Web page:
Dr. James Cavanaugh Testifies For Defendants

Dr. James L. Cavanaugh, Jr. recently testified for the defendants, the City of Waukegan and former Police Lieutenant Paul Hendley, in a civil rights suit filed by Alejandro Dominguez. Dr. Cavanaugh was rebutting the testimony of plaintiff's expert, Dr. Terry Kupers. Dr. Cavanaugh is a Professor of Psychiatry at the Rush Medical College and is the founder of Cavanaugh & Associates. Dr. Orest Eugene Wasyliw, also a member of Cavanaugh & Associates, also testified for the defendants. Dr. Wasyliw opined that Mr. Dominguez has painful feelings but those feelings do not impair him in his daily life. Dr. Wasyliw opined that Mr. Dominguez's petition for executive clemency was inconsistent with Mr. Dominguez suffering from a major depressive disorder. This trial took place in the Northern District of Illinois before the Honorable Milton I. Shadur.

Dr. Terry Kupers Testifies For Plaintiff Re: PTSD

Dr. Terry Kupers, a California psychiatrist, has testified again on behalf of a plaintiff, this time for Alejandro Dominguez in his civil rights suit against the City of Waukegan. On October 10, 2006, Dr. Kupers testified that Mr. Dominquez suffers from depression, anxiety and post-traumatic stress disorder (PTSD). Earlier this year, Dr. Kupers testified on behalf of Michael Evans in his suit against the City of Chicago and ten former Chicago Police Officers. Dr. Kupers testified in that case that Mr. Evans suffers from PTSD. Dr. Kupers also testified last year on behalf of plaintiff Steve Manning in his suit against two FBI agents, Robert Buchan and Gary Miller. In each case, the plaintiff was represented by the law firm of Loevy & Loevy. All three of these trials were conducted in the Northern District of Illinois in Chicago. Dr. Kupers is the author of the book "Prison Madness."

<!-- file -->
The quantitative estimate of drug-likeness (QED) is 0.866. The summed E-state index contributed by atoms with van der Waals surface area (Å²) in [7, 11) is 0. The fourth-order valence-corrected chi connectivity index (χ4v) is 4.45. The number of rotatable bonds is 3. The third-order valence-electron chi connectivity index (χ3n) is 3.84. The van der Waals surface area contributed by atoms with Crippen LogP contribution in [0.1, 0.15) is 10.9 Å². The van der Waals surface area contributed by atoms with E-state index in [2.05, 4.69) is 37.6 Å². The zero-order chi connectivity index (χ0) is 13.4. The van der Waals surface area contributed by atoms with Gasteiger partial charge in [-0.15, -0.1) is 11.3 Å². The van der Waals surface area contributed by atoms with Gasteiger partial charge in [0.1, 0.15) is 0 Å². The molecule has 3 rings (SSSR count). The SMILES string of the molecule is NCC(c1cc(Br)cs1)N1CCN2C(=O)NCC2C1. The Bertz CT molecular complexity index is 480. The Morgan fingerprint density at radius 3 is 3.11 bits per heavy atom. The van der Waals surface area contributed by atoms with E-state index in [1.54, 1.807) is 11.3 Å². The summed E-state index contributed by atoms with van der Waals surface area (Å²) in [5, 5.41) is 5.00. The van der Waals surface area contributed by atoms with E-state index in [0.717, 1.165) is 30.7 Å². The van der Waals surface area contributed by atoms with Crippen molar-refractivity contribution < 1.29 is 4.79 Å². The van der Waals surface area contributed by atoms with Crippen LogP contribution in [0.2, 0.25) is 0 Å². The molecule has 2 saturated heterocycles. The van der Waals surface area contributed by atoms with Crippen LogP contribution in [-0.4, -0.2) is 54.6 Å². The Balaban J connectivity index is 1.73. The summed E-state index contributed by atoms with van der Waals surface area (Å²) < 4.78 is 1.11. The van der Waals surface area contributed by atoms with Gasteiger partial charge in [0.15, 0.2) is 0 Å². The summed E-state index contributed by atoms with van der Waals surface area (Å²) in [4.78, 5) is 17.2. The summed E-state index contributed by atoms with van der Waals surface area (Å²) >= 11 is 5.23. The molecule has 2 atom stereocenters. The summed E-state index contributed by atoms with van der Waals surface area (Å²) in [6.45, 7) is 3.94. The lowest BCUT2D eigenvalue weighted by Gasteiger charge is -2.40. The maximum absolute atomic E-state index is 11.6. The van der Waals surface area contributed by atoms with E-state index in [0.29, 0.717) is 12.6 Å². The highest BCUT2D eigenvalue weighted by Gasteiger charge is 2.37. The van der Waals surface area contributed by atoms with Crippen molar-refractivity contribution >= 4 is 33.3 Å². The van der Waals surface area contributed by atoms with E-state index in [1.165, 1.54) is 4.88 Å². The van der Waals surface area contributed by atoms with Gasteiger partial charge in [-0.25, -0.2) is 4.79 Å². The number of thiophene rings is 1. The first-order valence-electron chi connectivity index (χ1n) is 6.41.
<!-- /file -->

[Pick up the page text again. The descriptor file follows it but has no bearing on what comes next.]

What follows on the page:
Federal Jury Awards $9 Million To Waukegan Man

On Tuesday, October 17, 2006, a jury awarded Waukegan resident Alejandro Dominguez $9 million in damages in his civil rights lawsuit. Dominguez had sued the city of Waukegan and former Waukegan Police Lieutenant Paul Hendley.  Dominguez, now 33 years old, was convicted of rape in 1990 when he was 16 years old. He spent four years in prison. Dominguez later conducted DNA testing which showed that his DNA did not match DNA from the crime scene. In 2002, Illinois Governor Rod Blagojevich granted Dominguez an innocence pardon. Dominguez claimed that Hendley caused the rape victim to falsely identify Dominguez. Toward the end of the two-week trial, the court granted Waukegan's motion for a directed finding and the case proceeded solely against Hendley. The case was tried in the Northern District of Illinois before the Honorable Milton I. Shadur. Dominguez was represented by Jon Loevy from Loevy & Loevy. The defendants were represented by Waukegan attorney Mike Noonan.